TSA says threat justifies tighter screening
Surprised by outcry over policy, agency may refine methods
NEW YORK — Caught between complaints that airport screening has become too intrusive and threats of new terror attacks on aviation, Obama administration officials said yesterday that they were sensitive to criticisms that security measures go too far, but insisted that the measures now in place are justified by the risks.
With the Thanksgiving travel crush imminent, the chief of the Transportation Security Administration, John S. Pistole, said in a statement that his agency would try to make screening methods “as minimally invasive as possible.’’
But he gave no indication that the agency would reverse its move to full-body scanners, now deployed in 70 of 450 airports in the United States, and pat-downs for passengers who object to the scans.
“This has always been viewed as an evolving program that will be adapted as conditions warrant, and we greatly appreciate the cooperation and understanding of the American people,’’ Pistole said.
Security officials said the new procedures were the only way to detect explosives hidden under clothing. “We cannot forget that less than one year ago a suicide bomber with explosives in his underwear tried to bring down a plane over Detroit,’’ Pistole said.
The debate over the proper balance of security and privacy was unfolding as Al Qaeda in the Arabian Peninsula, the terrorist group responsible for the Detroit airliner bomb last Christmas and for placing explosive devices aboard cargo planes last month, threatened similar plots to sow fear, disrupt travel and transport, and impose huge costs on the United States.
“This strategy of attacking the enemy with smaller but more frequent operations is what some may refer to as the strategy of a thousand cuts,’’ the Yemen-based group said in a new issue of its English-language magazine. “The aim is to bleed the enemy to death.’’
The TSA, which screens about 2 million air passengers a day, began testing the full-body scanners in 2007, installed them more widely starting last year, and accelerated their use after the failed plot last Christmas.
If a screener spots something suspicious on a scan, which shows an outline of the unclothed body, or if a passenger prefers to skip the scan, the passenger must undergo a physical search that many have found intrusive.
The furor began after Nov. 1, when the agency introduced the more aggressive pat-down procedure. Despite the storm of criticism from passengers, pilots, and members of Congress, agency officials point to opinion polls indicating that about 80 percent of the public supports the use of body scanners. About 1 percent of passengers have opted out of the scanner and undergone pat-downs so far this month, officials said.
Congressional leaders have promised to hold hearings on the issue.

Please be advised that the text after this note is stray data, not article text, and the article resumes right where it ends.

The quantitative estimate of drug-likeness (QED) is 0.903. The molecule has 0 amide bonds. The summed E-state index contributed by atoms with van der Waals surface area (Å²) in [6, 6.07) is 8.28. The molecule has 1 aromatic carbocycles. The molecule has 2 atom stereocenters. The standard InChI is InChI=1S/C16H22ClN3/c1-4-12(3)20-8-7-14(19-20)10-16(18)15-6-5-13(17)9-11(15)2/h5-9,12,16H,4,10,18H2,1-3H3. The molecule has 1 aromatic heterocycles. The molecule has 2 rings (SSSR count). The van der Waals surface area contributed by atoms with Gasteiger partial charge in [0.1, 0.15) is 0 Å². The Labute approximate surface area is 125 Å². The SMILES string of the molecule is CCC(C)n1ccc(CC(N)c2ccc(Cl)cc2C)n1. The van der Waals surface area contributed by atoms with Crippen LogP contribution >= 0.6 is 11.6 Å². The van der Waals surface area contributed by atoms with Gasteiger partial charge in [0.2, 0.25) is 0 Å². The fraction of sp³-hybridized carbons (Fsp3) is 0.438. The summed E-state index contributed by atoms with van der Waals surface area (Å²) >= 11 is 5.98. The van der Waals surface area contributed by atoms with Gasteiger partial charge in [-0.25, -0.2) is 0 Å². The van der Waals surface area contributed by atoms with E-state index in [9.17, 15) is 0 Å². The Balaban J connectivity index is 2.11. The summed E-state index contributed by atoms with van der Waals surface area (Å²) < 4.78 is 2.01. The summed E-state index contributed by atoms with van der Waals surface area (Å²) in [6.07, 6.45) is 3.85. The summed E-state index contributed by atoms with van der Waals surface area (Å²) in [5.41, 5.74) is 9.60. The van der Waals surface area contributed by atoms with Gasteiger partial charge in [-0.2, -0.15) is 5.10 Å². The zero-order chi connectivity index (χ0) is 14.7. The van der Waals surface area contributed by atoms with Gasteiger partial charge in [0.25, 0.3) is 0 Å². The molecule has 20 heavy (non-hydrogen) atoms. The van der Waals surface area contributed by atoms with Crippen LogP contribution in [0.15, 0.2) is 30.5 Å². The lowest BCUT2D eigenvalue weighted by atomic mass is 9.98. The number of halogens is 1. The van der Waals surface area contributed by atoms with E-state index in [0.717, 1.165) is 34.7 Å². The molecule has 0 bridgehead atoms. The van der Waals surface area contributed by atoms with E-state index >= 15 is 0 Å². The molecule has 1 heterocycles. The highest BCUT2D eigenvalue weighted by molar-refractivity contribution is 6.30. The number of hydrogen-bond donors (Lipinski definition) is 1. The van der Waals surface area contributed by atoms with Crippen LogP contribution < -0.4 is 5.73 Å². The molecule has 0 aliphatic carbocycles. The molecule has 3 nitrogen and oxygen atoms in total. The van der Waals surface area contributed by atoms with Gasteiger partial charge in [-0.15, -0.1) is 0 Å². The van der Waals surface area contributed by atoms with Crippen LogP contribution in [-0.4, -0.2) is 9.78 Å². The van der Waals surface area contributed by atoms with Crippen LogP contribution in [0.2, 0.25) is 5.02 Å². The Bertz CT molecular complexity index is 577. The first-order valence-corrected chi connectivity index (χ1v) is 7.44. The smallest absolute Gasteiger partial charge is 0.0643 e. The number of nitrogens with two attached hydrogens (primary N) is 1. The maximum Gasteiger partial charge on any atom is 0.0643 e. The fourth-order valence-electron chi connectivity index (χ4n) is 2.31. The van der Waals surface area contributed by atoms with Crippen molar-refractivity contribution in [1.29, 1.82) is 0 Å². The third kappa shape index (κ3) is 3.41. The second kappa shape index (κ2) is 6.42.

Still, the administration has appeared to be caught off guard by the outrage of some passengers. Pistole agreed on Saturday to demands from pilots that they be exempted from the searches, after critics noted that a pilot who wants to destroy a plane hardly needs explosives to do so.
On Saturday in Lisbon, President Obama acknowledged public complaints but said he had been told by TSA and counterterrorism advisers that “at this point’’ the measures “are the only ones right now that they consider to be effective against the kind of threat that we saw in the Christmas Day bombing.’’
In a sense, the strategy trumpeted by Al Qaeda in the Arabian Peninsula in the new issue of Inspire represents a victory for Western counterterrorism.
The group acknowledged that Sept. 11-style attacks may be impossible to organize without being detected by the expanded intelligence dragnet.
“Really, it’s a good marketing spin on a pretty desperate strategy,’’ said James Carafano, a security specialist at the Heritage Foundation.
But the magazine showed that Al Qaeda planners have an increasing awareness that smaller-scale attacks, including those focused on air cargo, can cause enormous economic damage and public anxiety.
“It has a particular impact, coming as it does at a time when we’re arguing about how to prevent the kind of attack the same group tried at Christmas,’’ said Bruce Hoffman, an expert on terrorism at Georgetown University.
Both Carafano and Hoffman said they would advise the administration to revise the screening procedures.
Carafano said limiting the body scans and pat-downs to secondary screening, for travelers who raise suspicions, would be more sensible than expanding scanners to all travelers.
Hoffman said the administration should move away from adding more layers of security for every passenger in response to every new plot and consider an Israeli-style approach to identify passengers who pose a particular risk, based on advance intelligence, questioning travelers, and watching their behavior.
“We’ve had nine years of just grafting security measures one on another,’’ Hoffman said. “Maybe it’s time to step back, take a hard look, and look for a new approach.’’